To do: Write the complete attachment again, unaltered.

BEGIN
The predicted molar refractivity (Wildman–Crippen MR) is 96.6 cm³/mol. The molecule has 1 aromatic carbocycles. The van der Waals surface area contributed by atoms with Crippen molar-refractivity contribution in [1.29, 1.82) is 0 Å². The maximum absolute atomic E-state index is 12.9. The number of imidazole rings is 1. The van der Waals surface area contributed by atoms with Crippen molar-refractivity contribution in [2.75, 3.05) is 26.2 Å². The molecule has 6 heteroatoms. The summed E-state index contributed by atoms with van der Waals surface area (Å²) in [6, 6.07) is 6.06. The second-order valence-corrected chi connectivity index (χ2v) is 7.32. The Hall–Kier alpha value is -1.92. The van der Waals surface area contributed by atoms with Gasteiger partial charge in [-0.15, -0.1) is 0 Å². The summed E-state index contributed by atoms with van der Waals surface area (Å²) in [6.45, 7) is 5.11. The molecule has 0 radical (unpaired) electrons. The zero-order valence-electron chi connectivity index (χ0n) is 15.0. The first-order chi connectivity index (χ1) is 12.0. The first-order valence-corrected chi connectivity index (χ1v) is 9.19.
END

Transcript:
The predicted molar refractivity (Wildman–Crippen MR) is 96.6 cm³/mol. The molecule has 1 aromatic carbocycles. The van der Waals surface area contributed by atoms with Crippen molar-refractivity contribution in [1.29, 1.82) is 0 Å². The maximum absolute atomic E-state index is 12.9. The number of imidazole rings is 1. The van der Waals surface area contributed by atoms with Crippen molar-refractivity contribution in [2.75, 3.05) is 26.2 Å². The molecule has 6 heteroatoms. The summed E-state index contributed by atoms with van der Waals surface area (Å²) in [6, 6.07) is 6.06. The second-order valence-corrected chi connectivity index (χ2v) is 7.32. The Hall–Kier alpha value is -1.92. The van der Waals surface area contributed by atoms with Gasteiger partial charge in [-0.15, -0.1) is 0 Å². The summed E-state index contributed by atoms with van der Waals surface area (Å²) in [6.45, 7) is 5.11. The molecule has 0 radical (unpaired) electrons. The zero-order valence-electron chi connectivity index (χ0n) is 15.0. The first-order chi connectivity index (χ1) is 12.0. The first-order valence-corrected chi connectivity index (χ1v) is 9.19.